The Securities and Exchange Commission today launched an effort to determine how raising investment advice standards for brokers would affect the financial markets.
The agency released a 72-page request for information that would be used to conduct a cost-benefit analysis of a potential rule that would require brokers to act in the best interests of their clients — an obligation that investment advisers already meet.
The Dodd Frank financial reform law gave the SEC the authority to promulgate a regulation that would impose a uniform fiduciary standard of care for retail investment advice. A January 2011 SEC report recommended that the agency proceed with a rule.
For the past two years, the SEC has not taken action — in part because it is inundated with nearly 100 required Dodd-Frank rule makings.
In addition, skeptics of a fiduciary-duty standard have demanded that the SEC justify a rule with a detailed cost-benefit analysis. Friday's request for information is the first step in putting together such a study.
The agency is seeking input from the public, which will have 120 days to respond after the request is published in the Federal Register. The publication should occur sometime in the next week.
“We expect that the data and other information provided to us in connection with this request will assist us in determining whether to engage in rule making and, if so, what the nature of that rule making ought to be,” the agency stated in the request document.
The request also asks for input on ways to harmonize the regulation of investment advisers and brokers, who currently operate under two different federal laws.
“I'm impressed by the extraordinary breadth of information the SEC is seeking,” said Neil Simon, vice president for government relations at the Investment Adviser Association.
In their response to the information request, the Certified Financial Planner Board of Standards Inc. will try to convince the SEC to move forward with a rule.
“We plan to use this opportunity to continue advocating for a strong, principles-based fiduciary standard that – consistent with Dodd-Frank – is no less stringent than the existing fiduciary standard under the [Investment] Advisers Act,” Marilyn Mohrman Gillis, CFP Board managing director of public policy and communications, said in a statement.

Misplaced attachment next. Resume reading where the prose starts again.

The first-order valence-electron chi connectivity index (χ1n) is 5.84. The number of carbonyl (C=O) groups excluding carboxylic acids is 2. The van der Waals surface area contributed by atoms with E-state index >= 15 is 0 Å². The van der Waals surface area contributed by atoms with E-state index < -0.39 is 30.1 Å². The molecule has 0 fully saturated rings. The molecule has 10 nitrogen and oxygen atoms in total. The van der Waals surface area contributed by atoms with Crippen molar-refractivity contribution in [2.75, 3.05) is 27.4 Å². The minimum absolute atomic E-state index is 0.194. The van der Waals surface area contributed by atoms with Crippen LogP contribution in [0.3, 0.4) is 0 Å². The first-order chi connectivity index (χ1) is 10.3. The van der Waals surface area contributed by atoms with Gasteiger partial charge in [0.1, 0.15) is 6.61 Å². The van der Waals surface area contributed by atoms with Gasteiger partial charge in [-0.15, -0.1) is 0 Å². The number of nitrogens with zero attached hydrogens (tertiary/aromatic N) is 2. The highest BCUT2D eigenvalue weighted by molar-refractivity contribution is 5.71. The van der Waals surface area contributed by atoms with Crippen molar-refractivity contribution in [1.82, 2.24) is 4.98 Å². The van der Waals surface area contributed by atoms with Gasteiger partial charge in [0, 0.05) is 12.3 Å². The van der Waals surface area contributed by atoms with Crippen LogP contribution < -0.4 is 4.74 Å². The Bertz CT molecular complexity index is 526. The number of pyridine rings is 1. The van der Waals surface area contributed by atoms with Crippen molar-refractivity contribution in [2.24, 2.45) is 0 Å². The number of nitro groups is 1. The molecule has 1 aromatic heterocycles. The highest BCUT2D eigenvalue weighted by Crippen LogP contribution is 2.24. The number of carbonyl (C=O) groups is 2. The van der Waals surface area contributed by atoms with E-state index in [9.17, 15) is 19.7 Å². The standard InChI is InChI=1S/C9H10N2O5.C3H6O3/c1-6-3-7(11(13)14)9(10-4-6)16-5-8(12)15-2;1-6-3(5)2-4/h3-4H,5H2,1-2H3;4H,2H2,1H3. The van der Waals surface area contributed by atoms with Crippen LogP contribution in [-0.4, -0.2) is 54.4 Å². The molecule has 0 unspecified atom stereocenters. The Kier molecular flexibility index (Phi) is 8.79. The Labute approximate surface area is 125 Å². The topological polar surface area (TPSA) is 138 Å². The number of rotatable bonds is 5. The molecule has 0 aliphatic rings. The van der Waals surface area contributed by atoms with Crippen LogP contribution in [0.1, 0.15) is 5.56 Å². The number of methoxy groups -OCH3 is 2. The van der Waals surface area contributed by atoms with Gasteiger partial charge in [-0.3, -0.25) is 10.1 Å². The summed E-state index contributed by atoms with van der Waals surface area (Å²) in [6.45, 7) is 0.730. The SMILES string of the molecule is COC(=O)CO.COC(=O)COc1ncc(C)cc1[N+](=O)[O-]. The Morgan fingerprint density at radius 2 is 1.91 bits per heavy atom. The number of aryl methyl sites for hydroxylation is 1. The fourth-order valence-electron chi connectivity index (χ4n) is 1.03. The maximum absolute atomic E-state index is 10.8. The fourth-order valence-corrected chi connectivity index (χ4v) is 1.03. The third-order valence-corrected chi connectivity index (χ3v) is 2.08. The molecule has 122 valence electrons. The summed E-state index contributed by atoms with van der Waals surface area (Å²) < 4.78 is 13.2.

The Securities Industry and Financial Markets Associations supports a uniform fiduciary standard but has urged the SEC to define it carefully and provide clear guidance on how brokerages can comply. It welcomed the SEC's renewed focus on a potential rule.
“We've been expecting the SEC to move in such a fashion, and we believe that gathering further data is the next appropriate step forward,” Ira Hammerman, SIFMA general counsel, said in a statement.
The agency is seeking data in a wide range of areas, including investment returns that clients receive in each of the business models, stock selections made by the two different kinds of advisers, and investors' ability to file claims against a broker or investment adviser.
The document provided an outline of how a uniform standard of conduct might look. For instance, it said that respondents could assume that “the uniform fiduciary standard of conduct would be designed to accommodate different business models and fee structures of firms and would permit broker-dealer to continue to receive commissions; firms would not be required to charge an asset-based fee.”
“Broker-dealers also would continue to be permitted to engage in, and receive compensation from, principal trade,” the document continued.
In addition, brokers would not have a continuing duty of care for a client after providing advice, and they could offer proprietary investment products or products from a limited menu of investment offerings.
“Studies have shown that few investors realize that the standard of care they receive depends on the type of investment professional they use. And often investors do not know which type of financial professional they are relying on,” SEC Chairman Elisse B. Walter said in a statement. “This request for information will help us in our ongoing consideration of alternative standards of conduct for certain broker-dealers and investment advisers, as well as potential harmonization of other aspects of regulation in this area.”
Trying to put a number on acting in a client's best interests is daunting for those who will respond to the request.
“It's going to be extraordinarily challenging to quantify the costs and benefits in some sort of objective manner,” Mr. Simon said.
First, everyone has to wade through the hefty request document.
“We're all going to be going over this thing with a fine-tooth comb,” Mr. Simon said.